“The Safe Campus Act”: Two Steps Back for Campus Safety


The Safe Campus Act (Matt Solomon, R-AZ; Pete Sessions, R-TX; Kay Granger, R-TX) is up for discussion this week in the House Committee on Education and the Workforce.   This bill would prohibit colleges from investigating criminal sexual assault allegations unless they are reported to law enforcement.

The rationale behind the bill sounds like common sense: “If it’s a criminal act, it should be investigated by police.”

The truth of sexual assault on campus is much more complicated, however:


  1. According to the U.S. Department of Justice, 80% of sexual assaults are not reported to law enforcement. Non-reporting is, in fact, higher among college students than others of this age group.  The Safe Campus Act would effectively mean that colleges would be helpless to protect men and women victims who want to be protected from further abuse, but who for any reason (including the too-often traumatizing process of making a formal police report) wish to keep their complaint anonymous and/or within the campus community.
  2. The Safe Campus Act would upend current Title IX protections for students and colleges for no good reason. Under the current Title IX, VAWA, Clery Act compliance structure, Colleges do NOT adjudicate criminal issues on their campuses via their investigation/hearing board processes.  Colleges cannot impose criminal penalties.  Colleges are required, however, to investigate and adjudicate violations of their own student and campus conduct policies. Penalties meted out where students are found “responsible for” (not guilty of) sexual assault are much less severe than criminal penalties.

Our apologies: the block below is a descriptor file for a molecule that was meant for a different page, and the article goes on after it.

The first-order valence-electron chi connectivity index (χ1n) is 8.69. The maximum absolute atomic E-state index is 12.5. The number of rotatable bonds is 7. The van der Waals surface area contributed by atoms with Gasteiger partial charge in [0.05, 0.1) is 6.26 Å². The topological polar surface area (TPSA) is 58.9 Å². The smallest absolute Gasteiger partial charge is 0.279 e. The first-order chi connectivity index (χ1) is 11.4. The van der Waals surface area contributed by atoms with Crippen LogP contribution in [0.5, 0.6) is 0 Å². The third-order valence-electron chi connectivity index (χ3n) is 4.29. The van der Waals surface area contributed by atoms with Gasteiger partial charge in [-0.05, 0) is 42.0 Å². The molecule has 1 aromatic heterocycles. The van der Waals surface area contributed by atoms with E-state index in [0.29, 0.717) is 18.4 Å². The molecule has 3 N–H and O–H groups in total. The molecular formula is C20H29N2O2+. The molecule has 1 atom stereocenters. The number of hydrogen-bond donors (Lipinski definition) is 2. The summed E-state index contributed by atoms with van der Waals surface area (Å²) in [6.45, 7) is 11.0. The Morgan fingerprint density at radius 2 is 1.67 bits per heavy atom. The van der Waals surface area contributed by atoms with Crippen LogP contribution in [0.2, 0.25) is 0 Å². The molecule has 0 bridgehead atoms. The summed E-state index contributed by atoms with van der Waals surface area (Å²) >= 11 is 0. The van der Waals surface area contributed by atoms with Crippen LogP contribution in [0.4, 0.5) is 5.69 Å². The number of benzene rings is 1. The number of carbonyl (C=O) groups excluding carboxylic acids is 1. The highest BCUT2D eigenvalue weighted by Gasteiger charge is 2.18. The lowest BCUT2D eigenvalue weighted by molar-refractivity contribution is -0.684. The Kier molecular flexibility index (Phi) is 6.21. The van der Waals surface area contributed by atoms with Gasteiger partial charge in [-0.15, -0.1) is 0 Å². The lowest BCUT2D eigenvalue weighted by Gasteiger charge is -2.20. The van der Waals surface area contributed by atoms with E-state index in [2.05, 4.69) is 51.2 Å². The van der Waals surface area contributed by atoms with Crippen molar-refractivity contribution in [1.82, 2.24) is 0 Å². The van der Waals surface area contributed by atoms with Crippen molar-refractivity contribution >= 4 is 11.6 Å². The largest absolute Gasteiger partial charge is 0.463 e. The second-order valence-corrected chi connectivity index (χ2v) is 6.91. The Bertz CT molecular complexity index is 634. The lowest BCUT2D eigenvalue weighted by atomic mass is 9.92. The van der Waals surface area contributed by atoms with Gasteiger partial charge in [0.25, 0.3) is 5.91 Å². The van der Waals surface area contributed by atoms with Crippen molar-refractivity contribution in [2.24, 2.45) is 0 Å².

3. Under the Safe Campus Act, colleges would find themselves unable to investigate some of the most serious violations of their own conduct codes unless students reported these violations to law enforcement.  [If a student was raped, but did not report the rape to police, the college could not investigate the assault.]
  4. Given the unfortunate stigma of reporting rape and sexual assault, students (both male and female) would lose many of the invaluable protections afforded them by Title IX, VAWA, and the Clery Act under The Safe Campus Act.

Here are some reliable stats on campus sexual assaults–underscoring the need for increased, not decreased, protections for students:

AEQUITAE—is founded on the idea that everyone will be safer and better protected (accusers and accused) if the current rhetoric on sexual assault is lowered, if college students, administrators and law enforcement are educated about the issue, and if common sense and due process can prevail throughout a process of adjudication of sexual assault.  AEQUITAE believes and is committed to the idea that campuses can learn to adjudicate sexual assault in ways that are fair for both accused and accusers.

The Safe Campus Act is not the way forward.